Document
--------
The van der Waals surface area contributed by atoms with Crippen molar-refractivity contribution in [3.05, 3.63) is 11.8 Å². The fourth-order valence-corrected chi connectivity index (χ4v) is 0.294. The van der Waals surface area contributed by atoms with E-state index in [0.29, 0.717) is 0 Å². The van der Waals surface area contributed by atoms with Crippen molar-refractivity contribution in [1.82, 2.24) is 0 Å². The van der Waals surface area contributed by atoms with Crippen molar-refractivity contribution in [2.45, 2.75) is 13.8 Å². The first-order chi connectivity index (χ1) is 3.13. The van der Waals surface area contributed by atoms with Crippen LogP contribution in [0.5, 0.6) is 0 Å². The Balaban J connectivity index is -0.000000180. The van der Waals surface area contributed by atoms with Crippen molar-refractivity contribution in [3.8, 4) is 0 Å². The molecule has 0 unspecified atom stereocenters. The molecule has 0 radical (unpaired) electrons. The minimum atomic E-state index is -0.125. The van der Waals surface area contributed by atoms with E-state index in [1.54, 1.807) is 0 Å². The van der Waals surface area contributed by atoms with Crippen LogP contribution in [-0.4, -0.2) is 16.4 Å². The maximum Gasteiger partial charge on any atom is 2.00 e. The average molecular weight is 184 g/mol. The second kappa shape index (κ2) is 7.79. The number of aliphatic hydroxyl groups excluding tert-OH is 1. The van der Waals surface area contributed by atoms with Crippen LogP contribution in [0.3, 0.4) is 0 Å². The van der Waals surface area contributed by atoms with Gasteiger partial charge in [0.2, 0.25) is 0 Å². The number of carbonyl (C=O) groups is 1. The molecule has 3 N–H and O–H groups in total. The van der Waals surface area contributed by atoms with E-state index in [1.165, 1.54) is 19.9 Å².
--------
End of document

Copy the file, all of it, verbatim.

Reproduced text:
The van der Waals surface area contributed by atoms with Crippen molar-refractivity contribution in [3.05, 3.63) is 11.8 Å². The fourth-order valence-corrected chi connectivity index (χ4v) is 0.294. The van der Waals surface area contributed by atoms with E-state index in [0.29, 0.717) is 0 Å². The van der Waals surface area contributed by atoms with Crippen molar-refractivity contribution in [1.82, 2.24) is 0 Å². The van der Waals surface area contributed by atoms with Crippen molar-refractivity contribution in [2.45, 2.75) is 13.8 Å². The first-order chi connectivity index (χ1) is 3.13. The van der Waals surface area contributed by atoms with Crippen LogP contribution in [0.5, 0.6) is 0 Å². The Balaban J connectivity index is -0.000000180. The van der Waals surface area contributed by atoms with Crippen molar-refractivity contribution in [3.8, 4) is 0 Å². The molecule has 0 unspecified atom stereocenters. The molecule has 0 radical (unpaired) electrons. The minimum atomic E-state index is -0.125. The van der Waals surface area contributed by atoms with E-state index in [1.54, 1.807) is 0 Å². The van der Waals surface area contributed by atoms with Crippen LogP contribution in [-0.4, -0.2) is 16.4 Å². The maximum Gasteiger partial charge on any atom is 2.00 e. The average molecular weight is 184 g/mol. The second kappa shape index (κ2) is 7.79. The number of aliphatic hydroxyl groups excluding tert-OH is 1. The van der Waals surface area contributed by atoms with Crippen LogP contribution in [0.3, 0.4) is 0 Å². The van der Waals surface area contributed by atoms with Gasteiger partial charge in [0.2, 0.25) is 0 Å². The number of carbonyl (C=O) groups is 1. The molecule has 3 N–H and O–H groups in total. The van der Waals surface area contributed by atoms with E-state index in [1.165, 1.54) is 19.9 Å².